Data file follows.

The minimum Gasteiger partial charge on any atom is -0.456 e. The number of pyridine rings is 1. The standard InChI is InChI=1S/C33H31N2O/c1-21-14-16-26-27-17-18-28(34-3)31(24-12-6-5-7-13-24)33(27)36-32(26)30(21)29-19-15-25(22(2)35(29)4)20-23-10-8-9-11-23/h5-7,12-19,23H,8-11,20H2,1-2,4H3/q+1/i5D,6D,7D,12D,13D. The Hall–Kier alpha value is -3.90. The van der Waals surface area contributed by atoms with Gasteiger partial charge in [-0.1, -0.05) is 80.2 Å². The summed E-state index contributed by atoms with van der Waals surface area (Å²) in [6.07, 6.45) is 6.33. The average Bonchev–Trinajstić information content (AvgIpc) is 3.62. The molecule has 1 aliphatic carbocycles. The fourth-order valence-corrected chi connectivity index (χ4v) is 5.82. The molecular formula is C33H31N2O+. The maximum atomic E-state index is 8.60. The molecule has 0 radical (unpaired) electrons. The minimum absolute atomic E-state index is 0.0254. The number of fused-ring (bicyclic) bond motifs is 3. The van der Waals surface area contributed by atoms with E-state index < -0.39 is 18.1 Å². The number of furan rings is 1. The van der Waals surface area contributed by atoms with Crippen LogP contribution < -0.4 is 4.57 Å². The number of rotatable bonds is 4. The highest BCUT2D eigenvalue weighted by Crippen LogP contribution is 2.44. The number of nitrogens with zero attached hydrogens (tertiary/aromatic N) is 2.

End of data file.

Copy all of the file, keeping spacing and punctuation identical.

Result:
The minimum Gasteiger partial charge on any atom is -0.456 e. The number of pyridine rings is 1. The standard InChI is InChI=1S/C33H31N2O/c1-21-14-16-26-27-17-18-28(34-3)31(24-12-6-5-7-13-24)33(27)36-32(26)30(21)29-19-15-25(22(2)35(29)4)20-23-10-8-9-11-23/h5-7,12-19,23H,8-11,20H2,1-2,4H3/q+1/i5D,6D,7D,12D,13D. The Hall–Kier alpha value is -3.90. The van der Waals surface area contributed by atoms with Gasteiger partial charge in [-0.1, -0.05) is 80.2 Å². The summed E-state index contributed by atoms with van der Waals surface area (Å²) in [6.07, 6.45) is 6.33. The average Bonchev–Trinajstić information content (AvgIpc) is 3.62. The molecule has 1 aliphatic carbocycles. The fourth-order valence-corrected chi connectivity index (χ4v) is 5.82. The molecular formula is C33H31N2O+. The maximum atomic E-state index is 8.60. The molecule has 0 radical (unpaired) electrons. The minimum absolute atomic E-state index is 0.0254. The number of fused-ring (bicyclic) bond motifs is 3. The van der Waals surface area contributed by atoms with E-state index < -0.39 is 18.1 Å². The number of furan rings is 1. The van der Waals surface area contributed by atoms with Crippen LogP contribution < -0.4 is 4.57 Å². The number of rotatable bonds is 4. The highest BCUT2D eigenvalue weighted by Crippen LogP contribution is 2.44. The number of nitrogens with zero attached hydrogens (tertiary/aromatic N) is 2.